Sadly, I ran out of time developing partly due to the necessity to MSPaint my own sprites and search the internet for sound effects (and all the other “life” stuff going on). I did not get to use all the functionality I programmed nor did I get to add all the features I wanted. Approaching the end I realized I still needed enemies to call it a game and so I threw together a logic framework and used that to describe 4 types of enemies with different movement patterns and firing chances.

One of my favorite final projects from the class was an RPG created by one of my friends. He grabbed sprites and music from some SNES classics and built several tile maps connected to each other. It was pretty impressive amongst the other final projects for the class. In the end, Game Programming was one of my favorite classes and it left me with an idea of how much effort goes into even a simple game project. I currently believe that video games are some of the most complex software out there but a lack of professional experience in making them might make that a bad assumption.

“Playing” League of Legends

I need a first post…

Since I haven’t been working on my “Flea Game” in the last couple weeks I am selecting something that I find myself spending some of my free time doing. Don’t worry about the lack of explanation for the “Flea Game”, I’ll get to it soon. So this will be the first Playing post on the blog and as a category it represents posts that fill in between more productive posts where I’m actually working on a game or learning something new.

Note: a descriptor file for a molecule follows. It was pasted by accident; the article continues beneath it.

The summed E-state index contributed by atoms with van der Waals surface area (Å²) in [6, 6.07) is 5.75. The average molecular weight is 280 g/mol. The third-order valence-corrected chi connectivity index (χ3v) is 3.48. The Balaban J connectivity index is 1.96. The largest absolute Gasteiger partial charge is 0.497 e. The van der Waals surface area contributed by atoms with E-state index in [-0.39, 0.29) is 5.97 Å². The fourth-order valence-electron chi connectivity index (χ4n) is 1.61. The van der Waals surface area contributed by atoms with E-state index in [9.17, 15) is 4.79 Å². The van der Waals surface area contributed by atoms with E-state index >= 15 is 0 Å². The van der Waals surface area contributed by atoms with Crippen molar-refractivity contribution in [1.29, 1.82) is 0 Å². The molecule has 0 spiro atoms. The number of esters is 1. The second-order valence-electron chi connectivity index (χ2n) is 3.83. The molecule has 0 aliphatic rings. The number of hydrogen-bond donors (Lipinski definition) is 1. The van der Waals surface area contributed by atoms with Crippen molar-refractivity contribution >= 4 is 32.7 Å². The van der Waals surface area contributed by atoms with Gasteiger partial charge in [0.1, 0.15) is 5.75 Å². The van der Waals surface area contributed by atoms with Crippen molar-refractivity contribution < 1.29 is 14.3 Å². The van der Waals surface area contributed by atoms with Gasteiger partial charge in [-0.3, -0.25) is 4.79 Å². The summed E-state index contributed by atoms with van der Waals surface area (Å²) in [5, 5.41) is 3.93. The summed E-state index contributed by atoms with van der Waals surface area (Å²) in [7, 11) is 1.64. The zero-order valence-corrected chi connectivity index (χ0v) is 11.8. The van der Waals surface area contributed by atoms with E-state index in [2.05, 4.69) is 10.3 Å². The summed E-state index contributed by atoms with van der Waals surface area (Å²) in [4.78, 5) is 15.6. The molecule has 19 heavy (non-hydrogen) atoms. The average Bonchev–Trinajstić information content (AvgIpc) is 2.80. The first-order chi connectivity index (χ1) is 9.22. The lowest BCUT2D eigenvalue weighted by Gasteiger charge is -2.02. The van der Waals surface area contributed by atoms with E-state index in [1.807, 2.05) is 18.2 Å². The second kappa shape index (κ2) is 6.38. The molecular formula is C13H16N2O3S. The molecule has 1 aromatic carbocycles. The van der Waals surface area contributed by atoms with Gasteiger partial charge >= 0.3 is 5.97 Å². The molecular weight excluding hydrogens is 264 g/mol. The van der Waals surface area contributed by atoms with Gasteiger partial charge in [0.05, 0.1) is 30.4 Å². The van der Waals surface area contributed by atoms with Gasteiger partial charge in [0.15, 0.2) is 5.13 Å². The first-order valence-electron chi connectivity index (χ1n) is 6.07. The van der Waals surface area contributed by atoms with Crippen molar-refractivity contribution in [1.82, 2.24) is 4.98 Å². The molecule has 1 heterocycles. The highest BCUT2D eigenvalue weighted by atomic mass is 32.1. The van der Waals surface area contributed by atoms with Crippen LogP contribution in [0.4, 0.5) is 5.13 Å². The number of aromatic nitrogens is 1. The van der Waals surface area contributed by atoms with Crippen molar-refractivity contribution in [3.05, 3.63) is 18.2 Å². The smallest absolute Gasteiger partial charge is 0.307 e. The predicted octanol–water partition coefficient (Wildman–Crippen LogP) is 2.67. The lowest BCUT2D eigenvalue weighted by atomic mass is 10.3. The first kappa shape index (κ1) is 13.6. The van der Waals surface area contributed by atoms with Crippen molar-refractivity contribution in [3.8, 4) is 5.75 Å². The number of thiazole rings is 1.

I have been following the updates for League of Legends. However, this is a “Playing” post with quotes around it because I haven’t actually been playing the game lately. In fact I haven’t played a game since the third season kicked off. But given my familiarity (playing since release), I find it pretty easy to follow changes to characters that I know, to read the “Red Tracker” (which is all about employee posts), and to learn about new champions and other additions to the game.

So what am I getting out of it if I’m not actually playing the game? For starters the game represents a very complex system of stats, positioning, items, masteries, runes, champions, and more. Systems like this attract my attention greatly, like a huge complicated puzzle with lots of moving parts. I have a sort of internal model for the game in my head and I can sort of simulate and visualize changes while reading about them. This also helps in software development because discussing changes creates ripples in the internal model and gives insight to potential pitfalls and complications. Also, the posts from the Red Tracker reveal the internal workings of a successful game developer. It sounds very much like they have an awesome group of people over there and it is entertaining and interesting to me to read about some of the office adventures being had and development decisions being made. It makes me want to apply!

That being said, I understand that reading about it (or any game) is no substitute for playing the game. I will be trying to lower the amount of reading I do and get back to actually playing the game. But most of my friends who used to play have given up on it, so I will be going solo (queue) to get back into things.

But this begs the question as will most of the Playing posts: given that I have limited free-time, and that I have a long-time desire to make games in addition to being an avid player, how much time do I divert from playing games in order to make them? Should I give them up entirely for a time in order to make better progress in development?